The U.S. House of Representatives voted late Wednesday to pass the Auto Rescue/Bailout Bill by a vote of 237 to 170. The contents of the bill came from concessions made by Congressional Democrats to White House demand, which include $14 billion in government loans, $1 billion less than was previously discussed, and the creation of a "Car Czar" appointed by the president to oversee the automakers' progress. It is widely recognized that the bill is a stop-gap measure meant to float General Motors and Chrysler through the end of March. This would give them time to renegotiate with its creditors, the UAW and other companies. If all goes well, the status of GM and Chrysler will be reviewed around March 31st to determine if further federal assistance is required, which it likely would be unless the economy magically recovers and people start buying new vehicles again in larger numbers.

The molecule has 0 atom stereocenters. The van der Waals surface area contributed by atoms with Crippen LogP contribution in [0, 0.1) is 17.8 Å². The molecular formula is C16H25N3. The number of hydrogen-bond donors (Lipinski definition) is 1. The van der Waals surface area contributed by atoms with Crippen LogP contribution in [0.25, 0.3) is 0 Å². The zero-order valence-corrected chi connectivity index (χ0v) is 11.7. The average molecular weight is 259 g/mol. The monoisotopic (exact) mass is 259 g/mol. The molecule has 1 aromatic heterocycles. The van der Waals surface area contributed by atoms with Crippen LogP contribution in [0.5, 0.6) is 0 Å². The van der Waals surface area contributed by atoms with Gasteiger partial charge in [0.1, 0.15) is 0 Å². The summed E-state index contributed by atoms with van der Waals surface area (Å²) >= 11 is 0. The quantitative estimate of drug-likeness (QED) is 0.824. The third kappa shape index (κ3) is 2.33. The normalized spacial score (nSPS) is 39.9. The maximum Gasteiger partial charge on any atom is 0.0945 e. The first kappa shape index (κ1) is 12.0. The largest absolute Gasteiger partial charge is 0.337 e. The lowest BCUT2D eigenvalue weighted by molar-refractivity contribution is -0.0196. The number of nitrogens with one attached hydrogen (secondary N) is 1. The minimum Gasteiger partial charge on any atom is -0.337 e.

In order to get the bill passed, Congressional Democrats gave in to the administration's demand for strict oversight, including broad powers for the Car Czar to pull back the money if he/she determines that automakers aren't on track and dropping a provision that automakers must agree to end their support of lawsuits against states that have chosen to adopt emissions standards set by the California Air Resources Board that are stricter than federal standards.

Though the bill appears to have passed through the House with ease, the case for assisting Detroit with federal funds will receive much more resistance in the Senate where Democrats are not expected to have the 60 votes needed to block a filibuster by opposing Republicans. Led by Senator Richard Shelby (R-Ala), the Republican opposition may have enough votes to indefinitely stall or outright block the bill's passage. The White House spent Wednesday among its Republican colleagues in the Senate trying to shore up support for the bill, but no one is certain what the bill's chances are of passing. The showdown between Senate Republicans and the fate of U.S. automakers is scheduled for a vote either late Saturday or early Sunday. Stay tuned.

[Source: CNN Money]

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